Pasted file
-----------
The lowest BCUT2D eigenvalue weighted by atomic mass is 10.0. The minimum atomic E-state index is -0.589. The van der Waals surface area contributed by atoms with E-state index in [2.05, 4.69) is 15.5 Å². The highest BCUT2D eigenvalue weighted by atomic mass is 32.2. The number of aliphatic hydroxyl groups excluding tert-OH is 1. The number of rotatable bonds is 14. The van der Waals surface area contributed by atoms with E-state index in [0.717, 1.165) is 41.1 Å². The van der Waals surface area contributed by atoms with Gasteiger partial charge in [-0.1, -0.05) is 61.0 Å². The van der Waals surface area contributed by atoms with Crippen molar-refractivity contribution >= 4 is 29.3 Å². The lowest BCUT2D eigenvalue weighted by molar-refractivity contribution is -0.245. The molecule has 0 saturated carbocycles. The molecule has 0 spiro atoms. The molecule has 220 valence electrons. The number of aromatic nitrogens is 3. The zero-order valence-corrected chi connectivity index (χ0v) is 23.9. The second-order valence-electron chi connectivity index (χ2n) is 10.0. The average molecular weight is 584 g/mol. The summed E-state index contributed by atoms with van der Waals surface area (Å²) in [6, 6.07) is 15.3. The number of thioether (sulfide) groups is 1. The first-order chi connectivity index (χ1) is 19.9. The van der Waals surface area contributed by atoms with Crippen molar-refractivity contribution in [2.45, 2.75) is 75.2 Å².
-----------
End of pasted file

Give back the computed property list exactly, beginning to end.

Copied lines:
The lowest BCUT2D eigenvalue weighted by atomic mass is 10.0. The minimum atomic E-state index is -0.589. The van der Waals surface area contributed by atoms with E-state index in [2.05, 4.69) is 15.5 Å². The highest BCUT2D eigenvalue weighted by atomic mass is 32.2. The number of aliphatic hydroxyl groups excluding tert-OH is 1. The number of rotatable bonds is 14. The van der Waals surface area contributed by atoms with E-state index in [0.717, 1.165) is 41.1 Å². The van der Waals surface area contributed by atoms with Gasteiger partial charge in [-0.1, -0.05) is 61.0 Å². The van der Waals surface area contributed by atoms with Crippen molar-refractivity contribution >= 4 is 29.3 Å². The lowest BCUT2D eigenvalue weighted by molar-refractivity contribution is -0.245. The molecule has 0 saturated carbocycles. The molecule has 0 spiro atoms. The molecule has 220 valence electrons. The number of aromatic nitrogens is 3. The zero-order valence-corrected chi connectivity index (χ0v) is 23.9. The second-order valence-electron chi connectivity index (χ2n) is 10.0. The average molecular weight is 584 g/mol. The summed E-state index contributed by atoms with van der Waals surface area (Å²) in [6, 6.07) is 15.3. The number of thioether (sulfide) groups is 1. The first-order chi connectivity index (χ1) is 19.9. The van der Waals surface area contributed by atoms with Crippen molar-refractivity contribution in [2.45, 2.75) is 75.2 Å².